Thursday, July 31, 2008

The old-fashioned household economy returns.

Our standard of living doesn't have to go down simply because the prices of imported foods and goods has gone through the roof. What will happen, though, is a redirection of energies, labours, and inputs. What our government has defined as "prosperity" and "economic activity" differs wildly from real life experience in many cases. What we do for ourselves and trade amongst ourselves in our own communities actually has higher real life value than buying cheap junk from overseas. For an example, here is an excerpt from the John Michael Greer's blog about the economic activity of his wife's yearly Jam making activities:

Wednesday, July 30, 2008
Reviving the Household Economy
Part One: The World Outside the Market

...Consider the economics from the perspective of the participants in the creation of the homemade jam, though, and things take on a very different shape. Even aside from the other reasons Sara and I might want homemade jam, we have a potent economic motive; by making the jam ourselves we get a superior product at a lower price. The raspberry grower, in turn, benefits handsomely from the same decision; the price she gets for her berries when sold directly to the consumer is several times the price she can get from wholesalers. According to conventional economics, the end result of individuals freely pursuing their own interest in a market should be the maximization of prosperity – and yet if prosperity is measured by the gross domestic product, our free pursuit of our own interest decreases our contribution to national prosperity.

What is happening here, of course, reflects one of the largest of the blind spots of contemporary economics: the assumption that market transactions mediated by money are the only significant form of economic activity. Our household jam-making activities drop off the economic radar screen the moment we finish paying for the raw materials. Value is being produced – the same jam offered for sale at next week’s market would bring substantially more than the cost of the raw materials – but it’s being produced outside the market economy, and therefore has no official existence in an economy measured entirely by market metrics.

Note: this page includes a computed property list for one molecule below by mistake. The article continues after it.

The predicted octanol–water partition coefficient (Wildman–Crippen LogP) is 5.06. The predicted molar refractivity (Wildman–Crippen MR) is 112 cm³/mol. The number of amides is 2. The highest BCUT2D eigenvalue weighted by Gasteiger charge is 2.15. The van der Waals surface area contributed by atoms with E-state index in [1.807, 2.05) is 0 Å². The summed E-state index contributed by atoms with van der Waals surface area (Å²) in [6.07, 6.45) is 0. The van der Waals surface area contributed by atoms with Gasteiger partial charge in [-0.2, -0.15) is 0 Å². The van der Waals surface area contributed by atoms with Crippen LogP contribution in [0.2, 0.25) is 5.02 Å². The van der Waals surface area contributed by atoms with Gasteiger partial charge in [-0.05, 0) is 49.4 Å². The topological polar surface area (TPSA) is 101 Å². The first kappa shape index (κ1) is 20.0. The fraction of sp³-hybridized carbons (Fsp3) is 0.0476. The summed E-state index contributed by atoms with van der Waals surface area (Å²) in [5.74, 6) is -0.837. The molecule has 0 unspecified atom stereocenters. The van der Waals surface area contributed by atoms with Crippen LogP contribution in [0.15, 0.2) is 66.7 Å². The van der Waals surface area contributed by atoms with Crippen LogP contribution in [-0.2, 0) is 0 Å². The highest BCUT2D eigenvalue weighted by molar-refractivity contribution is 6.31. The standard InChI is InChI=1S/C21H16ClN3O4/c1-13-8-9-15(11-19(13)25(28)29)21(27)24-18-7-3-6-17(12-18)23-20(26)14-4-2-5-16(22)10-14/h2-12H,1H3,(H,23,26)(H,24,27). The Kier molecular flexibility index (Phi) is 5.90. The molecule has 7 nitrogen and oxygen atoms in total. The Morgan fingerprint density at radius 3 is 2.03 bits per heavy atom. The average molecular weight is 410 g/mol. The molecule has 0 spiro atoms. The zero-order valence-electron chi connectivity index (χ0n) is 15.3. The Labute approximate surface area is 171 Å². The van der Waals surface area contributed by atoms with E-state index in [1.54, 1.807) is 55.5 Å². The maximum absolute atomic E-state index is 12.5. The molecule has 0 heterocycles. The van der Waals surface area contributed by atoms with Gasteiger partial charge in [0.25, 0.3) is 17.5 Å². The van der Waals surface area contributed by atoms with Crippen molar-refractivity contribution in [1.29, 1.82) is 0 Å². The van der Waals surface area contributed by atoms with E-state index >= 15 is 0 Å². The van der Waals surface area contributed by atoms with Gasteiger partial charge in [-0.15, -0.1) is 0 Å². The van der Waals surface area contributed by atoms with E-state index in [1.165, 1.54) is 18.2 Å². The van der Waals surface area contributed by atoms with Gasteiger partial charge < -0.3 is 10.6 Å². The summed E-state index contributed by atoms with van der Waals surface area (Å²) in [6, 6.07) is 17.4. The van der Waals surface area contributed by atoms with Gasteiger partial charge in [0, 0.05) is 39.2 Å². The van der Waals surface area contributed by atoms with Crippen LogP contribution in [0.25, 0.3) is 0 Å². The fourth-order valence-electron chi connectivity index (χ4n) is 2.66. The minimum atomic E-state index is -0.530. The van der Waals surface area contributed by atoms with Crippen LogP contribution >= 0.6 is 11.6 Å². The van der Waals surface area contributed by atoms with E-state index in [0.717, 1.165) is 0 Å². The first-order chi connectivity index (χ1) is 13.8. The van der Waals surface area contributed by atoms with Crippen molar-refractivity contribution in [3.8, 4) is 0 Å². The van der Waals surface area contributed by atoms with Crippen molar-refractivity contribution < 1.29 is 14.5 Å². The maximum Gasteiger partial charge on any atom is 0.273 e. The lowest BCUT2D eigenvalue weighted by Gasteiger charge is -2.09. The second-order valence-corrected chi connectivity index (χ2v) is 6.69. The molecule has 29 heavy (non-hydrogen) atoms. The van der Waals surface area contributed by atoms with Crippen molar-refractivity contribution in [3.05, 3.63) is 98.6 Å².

What makes this particularly relevant in the twilight of the age of cheap oil is that the world’s industrial nations, and above all the United States, have spent most of the last century transferring as much as possible of the household economy into the market sphere. In making our own jam, among other things, Sara and I belong to a minority of American households. Glance back a hundred years, by contrast, and nearly every family in the country outside the very rich and the very poor had an active household economy that produced a large fraction of the total goods and services they consumed. Many factors contributed to this dramatic shift, but one of the most significant is the availability of cheap abundant energy...

...At the same time, it’s crucial to recognize that the forces holding the current economic order in place reach beyond the realm of simple economic calculations into murkier areas of culture and collective psychology. For those who have access to fruit growers – and with the growth of farmers markets across the US and elsewhere, this has become a tolerably large fraction of the population – making one’s own jam, and a great many other food products, is already a paying proposition; so are many other activities that once formed part of the household economy, and very likely will do so again; yet these activities remain the hobbies of a minority of today’s Americans, and most of their neighbors turn to the market economy to get inferior products at higher prices instead...


Now, a disclaimer: I make jam. For every year of my adult life except the last two I have made Jam. And I intend to make it next year, just as soon as our tiny townhouse condominium "backyard" can reaches good productivity. It's not an instant process, as any garden hobbyist could tell you. This is why people need to begin working on their backyard, balcony, and container gardens now - in order to be up to speed in a year or two or three when imports and deliveries of foreign food will be in a period of extreme instability - which some doomsayers believe will be a permanent condition. I believe that eventually - and the process will be veeeerrrryyyy sllllooooooowwww - enough agricultural relocalization will take place to stabilize access to seasonal fruits and vegetables.

But it won't happen overnight. Ditto for other cottage industries your community will need. Skills take time to learn and hone. Local craftsmen and women need time and resources to collect the tools and materials they will need. We must prepare for the future - a future that doesn't involve being able to drive the SUV down to wally-world and buy cheap plastic junk and cheap textiles from across the sea.

Not having these things does not have to mean we must do without - not at all! We can make these things ourselves out of traditional materials. We don't need plastic junk.

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